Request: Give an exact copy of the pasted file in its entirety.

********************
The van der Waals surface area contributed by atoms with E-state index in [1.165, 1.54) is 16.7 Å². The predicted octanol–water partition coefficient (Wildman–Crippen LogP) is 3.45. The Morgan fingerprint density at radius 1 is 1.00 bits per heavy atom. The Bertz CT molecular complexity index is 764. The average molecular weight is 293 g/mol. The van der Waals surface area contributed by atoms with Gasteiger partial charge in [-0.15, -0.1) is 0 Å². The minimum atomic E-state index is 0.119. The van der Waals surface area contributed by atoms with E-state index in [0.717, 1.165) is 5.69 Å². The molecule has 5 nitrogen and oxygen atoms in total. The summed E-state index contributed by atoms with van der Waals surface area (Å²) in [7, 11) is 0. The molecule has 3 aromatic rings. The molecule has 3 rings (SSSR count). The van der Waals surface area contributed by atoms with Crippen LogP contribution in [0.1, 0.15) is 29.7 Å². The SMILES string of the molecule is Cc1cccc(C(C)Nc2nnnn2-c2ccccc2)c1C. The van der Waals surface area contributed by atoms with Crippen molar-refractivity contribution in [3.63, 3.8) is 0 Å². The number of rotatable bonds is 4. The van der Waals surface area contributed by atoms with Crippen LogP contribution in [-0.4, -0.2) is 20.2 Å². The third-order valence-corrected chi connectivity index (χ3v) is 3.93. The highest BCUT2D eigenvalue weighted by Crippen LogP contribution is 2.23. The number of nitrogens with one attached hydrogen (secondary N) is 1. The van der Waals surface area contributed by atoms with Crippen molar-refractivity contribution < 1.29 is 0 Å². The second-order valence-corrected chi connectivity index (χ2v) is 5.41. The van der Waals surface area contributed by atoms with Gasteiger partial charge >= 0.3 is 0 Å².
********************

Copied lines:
The van der Waals surface area contributed by atoms with E-state index in [1.165, 1.54) is 16.7 Å². The predicted octanol–water partition coefficient (Wildman–Crippen LogP) is 3.45. The Morgan fingerprint density at radius 1 is 1.00 bits per heavy atom. The Bertz CT molecular complexity index is 764. The average molecular weight is 293 g/mol. The van der Waals surface area contributed by atoms with Gasteiger partial charge in [-0.15, -0.1) is 0 Å². The minimum atomic E-state index is 0.119. The van der Waals surface area contributed by atoms with E-state index in [0.717, 1.165) is 5.69 Å². The molecule has 5 nitrogen and oxygen atoms in total. The summed E-state index contributed by atoms with van der Waals surface area (Å²) in [7, 11) is 0. The molecule has 3 aromatic rings. The molecule has 3 rings (SSSR count). The van der Waals surface area contributed by atoms with Crippen LogP contribution in [0.1, 0.15) is 29.7 Å². The SMILES string of the molecule is Cc1cccc(C(C)Nc2nnnn2-c2ccccc2)c1C. The van der Waals surface area contributed by atoms with Crippen molar-refractivity contribution in [3.63, 3.8) is 0 Å². The number of rotatable bonds is 4. The van der Waals surface area contributed by atoms with Crippen LogP contribution in [-0.4, -0.2) is 20.2 Å². The third-order valence-corrected chi connectivity index (χ3v) is 3.93. The highest BCUT2D eigenvalue weighted by Crippen LogP contribution is 2.23. The number of nitrogens with one attached hydrogen (secondary N) is 1. The van der Waals surface area contributed by atoms with Crippen molar-refractivity contribution < 1.29 is 0 Å². The second-order valence-corrected chi connectivity index (χ2v) is 5.41. The van der Waals surface area contributed by atoms with Gasteiger partial charge >= 0.3 is 0 Å².